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Reviewed by:
Asha Varadharajan. Exotic Parodies: Subjectivity in Adorno, Spivak, and Said. Minneapolis: U of Minnesota P, 1995. xxviii + 170 pp.

This book usefully articulates contemporary postcolonial theory through Theodor Adorno’s project of rethinking dialectics from the perspective of the object rather than the subject. Varadharajan’s argument is that Adorno provides a better framework for conceptualizing the relationship between colonizer and colonized, “First” and “Third” worlds, than do the modes of poststructuralist theory favored by Spivak (Derrida) or Said (Foucault). For Varadharajan, Adorno’s value lies in his insistence on a “negative dialectics” that acknowledges the “recalcitrance” of the object and its resistance to being subsumed by the subject, as well as his equal insistence on the way that both subject and object mediate one another immanently (that is, the effects of the object can be read in the subject, and vice-versa). The result is a critique of “identity thinking” that rejects the Hegelianism of Marxist theorists like Georg Lukács, who emphasize the dialectical identity of subject and object; at the same time, Adorno’s negative dialectics [End Page 562] retains an analysis of the subject-object relationship as “determinate negation,” which translates politically into clear oppositional categories. Adorno’s rethinking of dialectics thereby retains the most valuable element of poststructuralist thought, the critique of identity, while avoiding what Varadharajan sees as poststructuralism’s nihilistic focus on indeterminacy and “cognitive failure.”

This rereading of postcolonial theory through the framework of negative dialectics yields valuable results. Most suggestively, Varadharajan argues that negative dialectics provides a model for analyzing the resistance of colonized peoples to Western institutions and modes of thought, but without having recourse to nativist rhetorics of authenticity—that is, Adorno offers a way out of the double bind of modernization and tradition. As Varadharajan puts it, in the context of her critique of Spivak, “the object’s capacity to elude the instrumental rationality of the knowing subject” is not necessarily “to be construed as the ‘native’s’ tantalizing mockery of epistemological desire.”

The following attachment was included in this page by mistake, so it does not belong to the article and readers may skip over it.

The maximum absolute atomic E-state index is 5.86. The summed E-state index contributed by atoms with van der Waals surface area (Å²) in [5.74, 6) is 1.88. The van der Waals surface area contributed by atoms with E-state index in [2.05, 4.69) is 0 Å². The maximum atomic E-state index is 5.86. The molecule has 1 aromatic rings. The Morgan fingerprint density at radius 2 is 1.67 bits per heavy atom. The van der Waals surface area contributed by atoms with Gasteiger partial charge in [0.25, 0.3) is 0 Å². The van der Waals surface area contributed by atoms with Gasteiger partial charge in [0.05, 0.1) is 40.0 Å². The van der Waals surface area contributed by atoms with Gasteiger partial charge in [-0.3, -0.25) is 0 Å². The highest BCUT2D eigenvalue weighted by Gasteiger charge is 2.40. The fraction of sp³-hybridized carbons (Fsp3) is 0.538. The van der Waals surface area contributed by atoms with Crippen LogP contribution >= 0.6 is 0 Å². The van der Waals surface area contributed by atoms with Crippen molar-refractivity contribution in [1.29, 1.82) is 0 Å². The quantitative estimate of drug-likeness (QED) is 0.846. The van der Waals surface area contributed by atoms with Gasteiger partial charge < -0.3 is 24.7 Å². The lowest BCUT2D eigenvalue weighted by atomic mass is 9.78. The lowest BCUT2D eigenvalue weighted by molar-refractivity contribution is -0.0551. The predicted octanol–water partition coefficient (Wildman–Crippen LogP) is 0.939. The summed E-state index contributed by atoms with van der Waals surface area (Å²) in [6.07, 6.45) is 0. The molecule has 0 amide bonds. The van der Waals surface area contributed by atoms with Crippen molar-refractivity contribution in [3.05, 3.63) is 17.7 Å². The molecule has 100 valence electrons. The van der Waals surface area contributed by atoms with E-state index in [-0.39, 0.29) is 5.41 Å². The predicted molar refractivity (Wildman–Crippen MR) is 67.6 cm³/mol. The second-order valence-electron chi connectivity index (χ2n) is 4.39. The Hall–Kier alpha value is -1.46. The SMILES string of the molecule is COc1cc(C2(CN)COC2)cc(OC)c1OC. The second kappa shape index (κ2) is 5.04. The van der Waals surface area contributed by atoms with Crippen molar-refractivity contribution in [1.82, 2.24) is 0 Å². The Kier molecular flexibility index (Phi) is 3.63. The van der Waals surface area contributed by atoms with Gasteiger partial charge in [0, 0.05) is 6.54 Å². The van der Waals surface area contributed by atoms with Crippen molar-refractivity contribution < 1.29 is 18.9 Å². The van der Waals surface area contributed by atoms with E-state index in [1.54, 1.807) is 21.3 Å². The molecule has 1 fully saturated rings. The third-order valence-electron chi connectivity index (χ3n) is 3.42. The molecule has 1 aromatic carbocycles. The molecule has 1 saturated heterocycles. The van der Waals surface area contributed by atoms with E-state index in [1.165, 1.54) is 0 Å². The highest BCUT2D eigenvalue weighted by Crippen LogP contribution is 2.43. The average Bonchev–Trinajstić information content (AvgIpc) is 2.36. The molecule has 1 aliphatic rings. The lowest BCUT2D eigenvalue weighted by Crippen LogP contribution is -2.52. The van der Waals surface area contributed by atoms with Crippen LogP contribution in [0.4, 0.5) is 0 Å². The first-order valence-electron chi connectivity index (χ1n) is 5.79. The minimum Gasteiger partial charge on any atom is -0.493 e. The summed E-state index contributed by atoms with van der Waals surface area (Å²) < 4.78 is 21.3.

The chapters rereading Spivak and Said through the lens of negative dialectics are also intriguing. Varadharajan compares Spivak’s treatment of the “subaltern” as a figure for negativity, especially in the essay “Can the Subaltern Speak?,” to Adorno’s treatment of the figure of the “object.” Similarly, the chapter on Said situates his arguments about the necessity of “secular criticism” and “worldliness” and his treatment of the figure of the migrant intellectual in relation to Adorno’s critique of identity thinking.

Varadharajan’s book then participates not only in postcolonial debates but also in the project of rethinking the significance of the Frankfurt School, like Ben Agger in Fast Capitalism. Adorno’s privileging of the role of the “object” in dialectical relationships also suggests a more materialist intervention in what Slavoj calls the postmodern fascination with the Real, understood as that which resists symbolization.

The investment in Adorno as a theoretical touchstone, however, produces some limitations, even apart from Adorno’s well-known rejection of “mass” culture, which Varadharajan refers to only in passing when she acknowledges how Adorno is regarded as a “modernist mandarin.” But in the context of postcolonial theory, Adorno’s work might be read as demonstrating the limits of possibility for usefully reconceptualizing dialectical methods, which even in the form of negative [End Page 563] dialectics still emphasize the paired categories of subject and object. This emphasis starts to seem limiting in relation to Said and Spivak’s work on the position of the postcolonial intellectual, who cannot be easily or simply situated either in the “First” or “Third” worlds. Varadharajan critiques Said in particular for introducing the postcolonial intellectual as a “third term” or “shape-shifter” in the relation between colonizer and colonized, but it is unclear whether this is to be attributed to Said or whether the forms of diasporic and hybrid cultures produced by colonialism do not require a different and less dualistic conceptual framework, which poststructuralism might well provide.

As Varadharajan notes, it can be difficult to distinguish negative dialectics from the more traditional speculative dialectics that subsumes alterity as a moment in the subject’s own narrative of becoming self-reflexive, and...

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pp. 562-564
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